The reality is that the problem is called Global Warming, not American Warming… Developed world emissions have leveled off while developing world emissions continue to grow rapidly, and developing nations have no interest in accepting economic constraints to change that dynamic.
From here, both candidates have been very vocal about their commitment to use every resource at their disposal to pursue future plans not for a global shift from fossils to renewable and/or nuclear, but instead to ensure American energy independence.
For me, the most disturbing aspect of this strategy came during the second debate, and it came from President Obama:
MS. CROWLEY (the moderator): I — OK. We’ll — you certainly will have lots of time here coming up. I — because I want to move you on to something that — sort of connected to cars here, and go over — and we want to get a question from Philip Tricolla.
Q: Your energy secretary, Steven Chu, has now been on record three times stating it’s not policy of his department to help lower gas prices. Do you agree with Secretary Chu that this is not the job of the Energy Department?
PRESIDENT OBAMA: The most important thing we can do is to make sure we control our own energy.
So here’s what I’ve done since I’ve been president. We have increased oil production to the highest levels in 16 years. Natural gas production is the highest it’s been in decades. We have seen increases in coal production and coal employment.
The debate went on to explore what Obama did or didn’t do to further US independence of its energy supply. If Climate Change is a global issue, why is pursuing energy independence the answer? One of the most disturbing aspects of the President’s reply to this question was not that he didn’t answer the question, but that he didn’t even mention Secretary Chu in his response. The President forgot that Secretary Chu, a physicist and a Nobel Laureate, works for him, and that it’s his job to execute the President’s policy. This omission stood up in another context in this debate – the President’s response to a question about the recent killing of four Americans in the American Consulate in Benghazi, Libya:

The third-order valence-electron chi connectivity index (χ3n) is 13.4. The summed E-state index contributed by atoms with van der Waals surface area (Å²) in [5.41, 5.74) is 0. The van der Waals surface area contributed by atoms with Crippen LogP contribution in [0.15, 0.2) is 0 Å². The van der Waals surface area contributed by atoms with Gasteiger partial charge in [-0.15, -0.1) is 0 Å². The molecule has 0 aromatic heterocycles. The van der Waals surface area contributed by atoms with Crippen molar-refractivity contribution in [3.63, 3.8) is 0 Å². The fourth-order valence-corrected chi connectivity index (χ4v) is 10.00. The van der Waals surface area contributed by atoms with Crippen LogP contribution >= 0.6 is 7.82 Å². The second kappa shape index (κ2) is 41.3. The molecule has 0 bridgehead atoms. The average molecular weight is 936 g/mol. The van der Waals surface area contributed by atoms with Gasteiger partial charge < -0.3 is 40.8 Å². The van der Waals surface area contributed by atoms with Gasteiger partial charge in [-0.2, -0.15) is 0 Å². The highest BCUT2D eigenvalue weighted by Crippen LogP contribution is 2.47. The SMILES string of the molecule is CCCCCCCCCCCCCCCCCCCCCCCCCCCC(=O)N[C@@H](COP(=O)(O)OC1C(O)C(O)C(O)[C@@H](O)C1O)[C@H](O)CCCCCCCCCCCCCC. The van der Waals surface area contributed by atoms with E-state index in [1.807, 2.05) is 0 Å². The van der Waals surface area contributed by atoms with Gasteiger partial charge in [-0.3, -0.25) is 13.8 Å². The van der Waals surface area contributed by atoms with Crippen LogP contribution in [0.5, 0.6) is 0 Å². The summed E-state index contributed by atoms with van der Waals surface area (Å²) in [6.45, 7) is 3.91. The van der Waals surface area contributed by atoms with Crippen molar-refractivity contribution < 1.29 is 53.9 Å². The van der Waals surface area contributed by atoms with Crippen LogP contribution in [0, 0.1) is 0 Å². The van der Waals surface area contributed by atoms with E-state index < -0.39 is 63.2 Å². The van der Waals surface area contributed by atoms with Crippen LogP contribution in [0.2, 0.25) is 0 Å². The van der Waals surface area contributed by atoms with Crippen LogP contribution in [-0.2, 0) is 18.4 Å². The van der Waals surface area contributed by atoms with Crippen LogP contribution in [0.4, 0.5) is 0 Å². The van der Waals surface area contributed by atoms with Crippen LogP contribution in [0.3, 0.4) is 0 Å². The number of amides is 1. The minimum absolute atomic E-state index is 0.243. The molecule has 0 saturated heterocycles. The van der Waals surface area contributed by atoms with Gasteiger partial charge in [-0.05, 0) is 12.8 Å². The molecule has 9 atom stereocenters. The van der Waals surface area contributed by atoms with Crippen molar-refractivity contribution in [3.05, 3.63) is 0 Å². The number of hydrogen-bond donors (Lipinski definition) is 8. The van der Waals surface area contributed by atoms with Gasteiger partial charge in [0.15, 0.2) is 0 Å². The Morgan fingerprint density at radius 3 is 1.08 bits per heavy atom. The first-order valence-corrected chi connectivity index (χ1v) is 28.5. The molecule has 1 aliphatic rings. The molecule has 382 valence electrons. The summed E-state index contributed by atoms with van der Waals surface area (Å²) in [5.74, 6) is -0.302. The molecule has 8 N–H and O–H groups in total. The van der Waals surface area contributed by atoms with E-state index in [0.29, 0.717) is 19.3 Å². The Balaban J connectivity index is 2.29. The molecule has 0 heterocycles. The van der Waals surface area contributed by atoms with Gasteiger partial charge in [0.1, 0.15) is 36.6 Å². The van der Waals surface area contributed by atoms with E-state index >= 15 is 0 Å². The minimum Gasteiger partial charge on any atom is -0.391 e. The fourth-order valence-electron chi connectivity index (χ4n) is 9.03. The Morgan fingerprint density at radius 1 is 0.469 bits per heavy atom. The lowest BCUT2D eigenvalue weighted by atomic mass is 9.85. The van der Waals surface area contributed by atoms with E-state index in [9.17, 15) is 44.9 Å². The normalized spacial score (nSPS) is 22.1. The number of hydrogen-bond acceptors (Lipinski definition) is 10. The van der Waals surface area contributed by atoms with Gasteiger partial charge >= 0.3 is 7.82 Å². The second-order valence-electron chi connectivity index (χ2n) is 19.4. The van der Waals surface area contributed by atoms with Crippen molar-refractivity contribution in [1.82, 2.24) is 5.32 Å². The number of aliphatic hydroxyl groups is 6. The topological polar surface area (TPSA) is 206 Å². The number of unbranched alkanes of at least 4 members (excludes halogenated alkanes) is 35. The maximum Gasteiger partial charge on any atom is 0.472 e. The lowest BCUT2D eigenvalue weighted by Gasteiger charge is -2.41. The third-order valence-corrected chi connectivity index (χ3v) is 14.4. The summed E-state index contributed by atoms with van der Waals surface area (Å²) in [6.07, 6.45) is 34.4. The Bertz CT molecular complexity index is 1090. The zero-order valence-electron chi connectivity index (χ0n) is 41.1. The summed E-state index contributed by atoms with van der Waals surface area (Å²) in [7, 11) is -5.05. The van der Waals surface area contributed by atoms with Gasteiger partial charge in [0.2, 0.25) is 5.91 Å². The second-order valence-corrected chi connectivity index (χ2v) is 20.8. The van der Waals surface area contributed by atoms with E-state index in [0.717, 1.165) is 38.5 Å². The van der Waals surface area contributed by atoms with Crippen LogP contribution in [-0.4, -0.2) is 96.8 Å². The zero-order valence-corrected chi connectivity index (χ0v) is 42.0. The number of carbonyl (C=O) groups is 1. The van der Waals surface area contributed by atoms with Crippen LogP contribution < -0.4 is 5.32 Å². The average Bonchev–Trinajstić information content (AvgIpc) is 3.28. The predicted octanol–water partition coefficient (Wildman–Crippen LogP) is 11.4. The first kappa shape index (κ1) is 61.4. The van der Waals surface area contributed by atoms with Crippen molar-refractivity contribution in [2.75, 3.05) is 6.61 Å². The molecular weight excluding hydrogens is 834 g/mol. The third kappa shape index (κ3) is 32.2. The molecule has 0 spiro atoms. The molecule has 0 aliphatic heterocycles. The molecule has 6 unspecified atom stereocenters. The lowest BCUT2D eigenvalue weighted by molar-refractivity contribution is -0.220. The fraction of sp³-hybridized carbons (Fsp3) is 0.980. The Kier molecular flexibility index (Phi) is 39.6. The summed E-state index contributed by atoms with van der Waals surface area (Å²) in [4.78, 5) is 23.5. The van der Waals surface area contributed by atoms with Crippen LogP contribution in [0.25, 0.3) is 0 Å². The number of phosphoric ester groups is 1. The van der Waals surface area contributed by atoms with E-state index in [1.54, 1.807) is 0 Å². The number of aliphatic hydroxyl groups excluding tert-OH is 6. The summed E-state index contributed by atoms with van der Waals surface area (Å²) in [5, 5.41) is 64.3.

PRESIDENT OBAMA: Well, let me, first of all, talk about our diplomats, because they serve all around the world and do an incredible job in a very dangerous situation. And these aren’t just representatives of the United States; they’re my representatives. I send them there, oftentimes into harm’s way. I know these folks, and I know their families. So nobody’s more concerned about their safety and security than I am.
The President continues on this issue:
And when it comes to this issue, when I say that we are going to find out exactly what happened, everybody will be held accountable, and I am ultimately responsible for what’s taking place there, because these are my folks, and I’m the one who has to greet those coffins when they come home, you know that I mean what I say.
Why American diplomats are his representatives and Secretary Chu is not, remains unanswered. The President knew that the energy secretary was referring to two issues in the statements mentioned: that gas prices are determined by international oil prices, in which the federal government plays a minor role, and that the government’s principal tool for shifting demand to more sustainable energy sources is to increase the price of fossil fuels. Price increase of gasoline, aimed at encouraging a reduction of its consumption, is one of the main available policy tools. The President, however, decided not to mention any of this.
As I wrote this blog, Sandy came and went, leaving a great deal of damage in its wake. Anthropogenic climate change resurfaced in the public consciousness, along with its predictions of the increased frequency of extreme events. I have no idea how long this renewed interest will last, or whether it will be followed by concrete actions. To a degree, this will depend on the choices that we make tomorrow.